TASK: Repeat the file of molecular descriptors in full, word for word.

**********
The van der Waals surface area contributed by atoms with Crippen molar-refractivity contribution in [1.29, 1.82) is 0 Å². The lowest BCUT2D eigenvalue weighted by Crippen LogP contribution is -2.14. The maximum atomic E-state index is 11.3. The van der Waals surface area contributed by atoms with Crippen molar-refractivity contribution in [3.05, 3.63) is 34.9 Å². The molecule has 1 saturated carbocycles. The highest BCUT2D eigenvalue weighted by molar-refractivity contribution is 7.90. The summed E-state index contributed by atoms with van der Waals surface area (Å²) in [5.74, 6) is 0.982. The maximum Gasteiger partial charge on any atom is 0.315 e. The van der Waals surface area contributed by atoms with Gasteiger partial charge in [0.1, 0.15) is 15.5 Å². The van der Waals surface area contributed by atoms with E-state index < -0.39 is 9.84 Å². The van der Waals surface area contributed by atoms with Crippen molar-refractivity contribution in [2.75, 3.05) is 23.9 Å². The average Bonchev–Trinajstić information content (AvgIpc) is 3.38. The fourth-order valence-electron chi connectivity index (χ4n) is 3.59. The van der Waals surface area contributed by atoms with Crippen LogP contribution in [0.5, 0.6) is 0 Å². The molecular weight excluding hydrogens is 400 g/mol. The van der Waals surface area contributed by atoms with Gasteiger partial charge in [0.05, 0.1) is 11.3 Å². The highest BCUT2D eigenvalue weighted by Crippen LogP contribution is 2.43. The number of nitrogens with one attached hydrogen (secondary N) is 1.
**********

The van der Waals surface area contributed by atoms with Crippen molar-refractivity contribution in [1.29, 1.82) is 0 Å². The lowest BCUT2D eigenvalue weighted by Crippen LogP contribution is -2.14. The maximum atomic E-state index is 11.3. The van der Waals surface area contributed by atoms with Crippen molar-refractivity contribution in [3.05, 3.63) is 34.9 Å². The molecule has 1 saturated carbocycles. The highest BCUT2D eigenvalue weighted by molar-refractivity contribution is 7.90. The summed E-state index contributed by atoms with van der Waals surface area (Å²) in [5.74, 6) is 0.982. The maximum Gasteiger partial charge on any atom is 0.315 e. The van der Waals surface area contributed by atoms with Gasteiger partial charge in [0.1, 0.15) is 15.5 Å². The van der Waals surface area contributed by atoms with E-state index < -0.39 is 9.84 Å². The van der Waals surface area contributed by atoms with Crippen molar-refractivity contribution in [2.75, 3.05) is 23.9 Å². The average Bonchev–Trinajstić information content (AvgIpc) is 3.38. The fourth-order valence-electron chi connectivity index (χ4n) is 3.59. The van der Waals surface area contributed by atoms with Crippen LogP contribution in [0.5, 0.6) is 0 Å². The molecular weight excluding hydrogens is 400 g/mol. The van der Waals surface area contributed by atoms with Gasteiger partial charge in [0.05, 0.1) is 11.3 Å². The highest BCUT2D eigenvalue weighted by Crippen LogP contribution is 2.43. The number of nitrogens with one attached hydrogen (secondary N) is 1.